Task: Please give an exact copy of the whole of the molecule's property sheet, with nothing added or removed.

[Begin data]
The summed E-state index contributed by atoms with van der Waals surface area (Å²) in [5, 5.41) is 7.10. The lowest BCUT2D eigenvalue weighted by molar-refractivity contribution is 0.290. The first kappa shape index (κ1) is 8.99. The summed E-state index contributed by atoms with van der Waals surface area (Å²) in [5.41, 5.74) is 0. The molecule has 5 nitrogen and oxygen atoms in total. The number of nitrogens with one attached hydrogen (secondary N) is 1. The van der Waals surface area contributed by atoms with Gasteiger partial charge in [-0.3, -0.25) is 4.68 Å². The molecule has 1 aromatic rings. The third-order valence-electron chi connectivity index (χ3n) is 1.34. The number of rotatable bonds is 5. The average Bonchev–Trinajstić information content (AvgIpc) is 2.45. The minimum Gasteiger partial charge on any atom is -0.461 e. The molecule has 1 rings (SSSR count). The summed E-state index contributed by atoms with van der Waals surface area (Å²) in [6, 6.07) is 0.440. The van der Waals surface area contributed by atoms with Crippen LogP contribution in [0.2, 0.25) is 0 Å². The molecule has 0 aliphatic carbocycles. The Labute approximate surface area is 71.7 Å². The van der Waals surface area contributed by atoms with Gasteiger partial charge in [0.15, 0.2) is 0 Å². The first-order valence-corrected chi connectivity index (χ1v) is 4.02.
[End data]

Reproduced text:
The summed E-state index contributed by atoms with van der Waals surface area (Å²) in [5, 5.41) is 7.10. The lowest BCUT2D eigenvalue weighted by molar-refractivity contribution is 0.290. The first kappa shape index (κ1) is 8.99. The summed E-state index contributed by atoms with van der Waals surface area (Å²) in [5.41, 5.74) is 0. The molecule has 5 nitrogen and oxygen atoms in total. The number of nitrogens with one attached hydrogen (secondary N) is 1. The van der Waals surface area contributed by atoms with Gasteiger partial charge in [-0.3, -0.25) is 4.68 Å². The molecule has 1 aromatic rings. The third-order valence-electron chi connectivity index (χ3n) is 1.34. The number of rotatable bonds is 5. The average Bonchev–Trinajstić information content (AvgIpc) is 2.45. The minimum Gasteiger partial charge on any atom is -0.461 e. The molecule has 1 rings (SSSR count). The summed E-state index contributed by atoms with van der Waals surface area (Å²) in [6, 6.07) is 0.440. The van der Waals surface area contributed by atoms with Crippen LogP contribution in [0.2, 0.25) is 0 Å². The molecule has 0 aliphatic carbocycles. The Labute approximate surface area is 71.7 Å². The van der Waals surface area contributed by atoms with Gasteiger partial charge in [0.15, 0.2) is 0 Å². The first-order valence-corrected chi connectivity index (χ1v) is 4.02.